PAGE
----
On July 2, 2013, the U.S. Treasury announced that the Obama Administration is implementing a one-year delay of the employer and insurer reporting requirements under the Affordable Care Act of 2010 ("ACA"). As a result, the "shared responsibility" scheduled to take effect January 1, 2014 will be delayed for one year, and the IRS will not assess penalties on impacted employers for failing to offer coverage in 2014. The IRS has indicated that additional guidance will be issued within the coming weeks on the reporting requirements and the delayed effective date.
Although the U.S. Treasury's announced extension of applicable employer "shared responsibility" mandates may feel initially like a welcome reprieve for employers from having to be financially and operationally prepared for the full implementation of the ACA in 2014, the extension should not encourage employers to delay in preparing for other ACA requirements in 2014, because:
The Treasury's announcement only extended the deadline for employers with at least 50 full-time employees (defined under the ACA as a "large employer") to offer coverage to qualifying employees under the employer's plan (i.e., the "pay or play rules"). This has no effect on smaller employers and the extension did not address other ACA-compliance deadlines, including the requirement for group health plans to provide "guarantee issue" insurance coverage regardless of any pre-existing medical conditions, or the obligation to impose a maximum 90-day waiting period for coverage by newly eligible employees under the employer's plan.
Employers who sponsor self-insured group health plan arrangements will still be required to report and pay by July 31, 2013 all applicable Patient Centered Outcome Research Institute ("PCORI") fees of $1 per covered life as of the plan year ending on or after October 1, 2012. Other ACA-related fees, including the Transitional Reinsurance Fee (for all group health plans) and Health Insurance Premium fee (for fully-insured plans and other "stop-loss" coverage) also remain in effect.
The ACA deadline extension has no impact on the small business owner who has fewer than 50 full-time employees; all other ACA-related compliance deadlines remain in effect and these employers will also still have more limited insurance options and be subject to more restrictive insurance underwriting obligations in 2014.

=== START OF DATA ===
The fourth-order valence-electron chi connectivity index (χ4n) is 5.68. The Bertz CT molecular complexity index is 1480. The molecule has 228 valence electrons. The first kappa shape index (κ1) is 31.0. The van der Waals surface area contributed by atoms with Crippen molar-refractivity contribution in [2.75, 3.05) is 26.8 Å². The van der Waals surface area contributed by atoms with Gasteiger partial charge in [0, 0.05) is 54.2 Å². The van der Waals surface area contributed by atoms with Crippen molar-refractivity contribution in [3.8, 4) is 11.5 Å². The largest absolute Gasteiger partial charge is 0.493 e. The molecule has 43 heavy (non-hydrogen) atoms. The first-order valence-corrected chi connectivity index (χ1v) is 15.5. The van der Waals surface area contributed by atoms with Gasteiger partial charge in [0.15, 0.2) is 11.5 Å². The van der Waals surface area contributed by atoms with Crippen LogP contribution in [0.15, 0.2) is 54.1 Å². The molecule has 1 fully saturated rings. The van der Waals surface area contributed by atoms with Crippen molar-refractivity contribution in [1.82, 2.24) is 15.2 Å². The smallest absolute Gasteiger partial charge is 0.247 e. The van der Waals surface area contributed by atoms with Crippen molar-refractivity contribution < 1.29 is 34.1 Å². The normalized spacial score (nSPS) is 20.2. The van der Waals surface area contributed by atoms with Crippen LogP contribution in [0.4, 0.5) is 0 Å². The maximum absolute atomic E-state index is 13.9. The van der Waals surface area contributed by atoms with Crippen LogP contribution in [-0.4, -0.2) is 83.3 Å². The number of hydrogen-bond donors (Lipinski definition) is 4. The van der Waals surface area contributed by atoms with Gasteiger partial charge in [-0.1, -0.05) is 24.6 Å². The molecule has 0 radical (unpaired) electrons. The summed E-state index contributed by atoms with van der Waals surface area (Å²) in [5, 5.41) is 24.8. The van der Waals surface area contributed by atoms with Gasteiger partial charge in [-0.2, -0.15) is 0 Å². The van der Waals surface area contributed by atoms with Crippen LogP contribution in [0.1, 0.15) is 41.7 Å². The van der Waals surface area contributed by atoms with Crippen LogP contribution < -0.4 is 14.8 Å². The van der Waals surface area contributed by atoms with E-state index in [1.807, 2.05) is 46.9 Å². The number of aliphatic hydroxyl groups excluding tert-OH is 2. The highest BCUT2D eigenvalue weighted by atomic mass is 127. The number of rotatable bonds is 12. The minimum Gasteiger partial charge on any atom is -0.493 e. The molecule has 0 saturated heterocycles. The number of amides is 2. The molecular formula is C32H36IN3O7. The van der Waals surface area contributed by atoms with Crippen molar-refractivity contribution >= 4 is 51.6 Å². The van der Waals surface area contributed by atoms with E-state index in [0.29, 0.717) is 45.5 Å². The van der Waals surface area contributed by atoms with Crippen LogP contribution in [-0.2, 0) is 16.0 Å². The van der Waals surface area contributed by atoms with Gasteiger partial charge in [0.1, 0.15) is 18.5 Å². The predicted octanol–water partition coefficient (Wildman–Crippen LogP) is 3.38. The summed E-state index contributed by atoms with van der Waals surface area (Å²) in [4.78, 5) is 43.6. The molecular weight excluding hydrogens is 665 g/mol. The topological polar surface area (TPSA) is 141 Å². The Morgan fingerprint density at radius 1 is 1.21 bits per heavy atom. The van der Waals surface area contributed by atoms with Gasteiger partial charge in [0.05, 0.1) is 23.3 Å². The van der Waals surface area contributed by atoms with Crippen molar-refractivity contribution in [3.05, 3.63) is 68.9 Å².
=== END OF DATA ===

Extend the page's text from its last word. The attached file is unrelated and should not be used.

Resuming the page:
Because the new individual health care exchange alternatives are still scheduled to begin open enrollment on October 1, 2013, unless/until further guidance is issued, employers are still mandated to provide employee notification of all health insurance options available to them in 2014 as well (see our prior eAlert on this topic).
Although the Treasury previously delayed and extended the separate deadline for employers with fully-insured group health plans to provide coverage in a nondiscriminatory manner, employers need to remain mindful that the IRS could issue guidance during this interim period that will require eligible employees to have the same eligibility and coverage rights as other highly-compensated individuals, so employers will need to continue to plan for this eventuality as well when considering future coverage options.
The extended employer deadline does not extend the deadline for individuals to elect some form of coverage in 2014 to avoid the separate individual taxpayer penalty. As such, employers may be inclined to still offer some form of coverage in 2014 to assist their employees in avoiding the impact of these upcoming and separate individual coverage mandates that remain in effect.
What Employers Should Do Now:
While employers may now choose to consider putting off their "pay or play" compliance responsibility for another year, doing so only delays the inevitable. Given the issues identified above, employers should continue to address and resolve what the employer needs to be doing to have more actively-engaged employees to assist in controlling future costs. That said, the extension does provide more time for other open issues to be resolved, such as how employers are supposed to treat and offer coverage to "seasonal employees" and other employees who work less than 12 months per year.
For More Information
We will continue to actively monitor the situation and provide periodic updates to assist in evaluating decision-making opportunities as future guidance is issued.